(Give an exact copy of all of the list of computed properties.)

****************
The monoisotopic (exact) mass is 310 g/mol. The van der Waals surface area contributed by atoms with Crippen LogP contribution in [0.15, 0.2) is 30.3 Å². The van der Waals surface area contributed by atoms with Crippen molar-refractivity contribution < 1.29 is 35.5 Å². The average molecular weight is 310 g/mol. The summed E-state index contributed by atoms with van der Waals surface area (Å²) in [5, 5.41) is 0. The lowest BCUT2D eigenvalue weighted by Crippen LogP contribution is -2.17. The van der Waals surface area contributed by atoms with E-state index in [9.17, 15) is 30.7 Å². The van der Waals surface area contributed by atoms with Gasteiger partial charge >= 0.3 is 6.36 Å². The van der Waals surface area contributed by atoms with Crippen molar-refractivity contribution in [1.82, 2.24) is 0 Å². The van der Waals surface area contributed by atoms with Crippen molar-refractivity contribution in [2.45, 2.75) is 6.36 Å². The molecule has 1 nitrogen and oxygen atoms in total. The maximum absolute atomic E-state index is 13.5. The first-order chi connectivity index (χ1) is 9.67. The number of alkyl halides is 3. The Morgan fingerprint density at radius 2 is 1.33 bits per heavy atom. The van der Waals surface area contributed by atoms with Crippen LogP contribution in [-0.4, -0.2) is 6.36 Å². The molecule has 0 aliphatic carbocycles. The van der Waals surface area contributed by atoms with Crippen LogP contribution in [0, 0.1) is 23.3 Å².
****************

The monoisotopic (exact) mass is 310 g/mol. The van der Waals surface area contributed by atoms with Crippen LogP contribution in [0.15, 0.2) is 30.3 Å². The van der Waals surface area contributed by atoms with Crippen molar-refractivity contribution < 1.29 is 35.5 Å². The average molecular weight is 310 g/mol. The summed E-state index contributed by atoms with van der Waals surface area (Å²) in [5, 5.41) is 0. The lowest BCUT2D eigenvalue weighted by Crippen LogP contribution is -2.17. The van der Waals surface area contributed by atoms with E-state index in [9.17, 15) is 30.7 Å². The van der Waals surface area contributed by atoms with Gasteiger partial charge >= 0.3 is 6.36 Å². The van der Waals surface area contributed by atoms with Crippen molar-refractivity contribution in [1.82, 2.24) is 0 Å². The van der Waals surface area contributed by atoms with Crippen molar-refractivity contribution in [2.45, 2.75) is 6.36 Å². The molecule has 1 nitrogen and oxygen atoms in total. The maximum absolute atomic E-state index is 13.5. The first-order chi connectivity index (χ1) is 9.67. The number of alkyl halides is 3. The Morgan fingerprint density at radius 2 is 1.33 bits per heavy atom. The van der Waals surface area contributed by atoms with Crippen LogP contribution in [-0.4, -0.2) is 6.36 Å². The molecule has 0 aliphatic carbocycles. The van der Waals surface area contributed by atoms with Crippen LogP contribution in [0, 0.1) is 23.3 Å².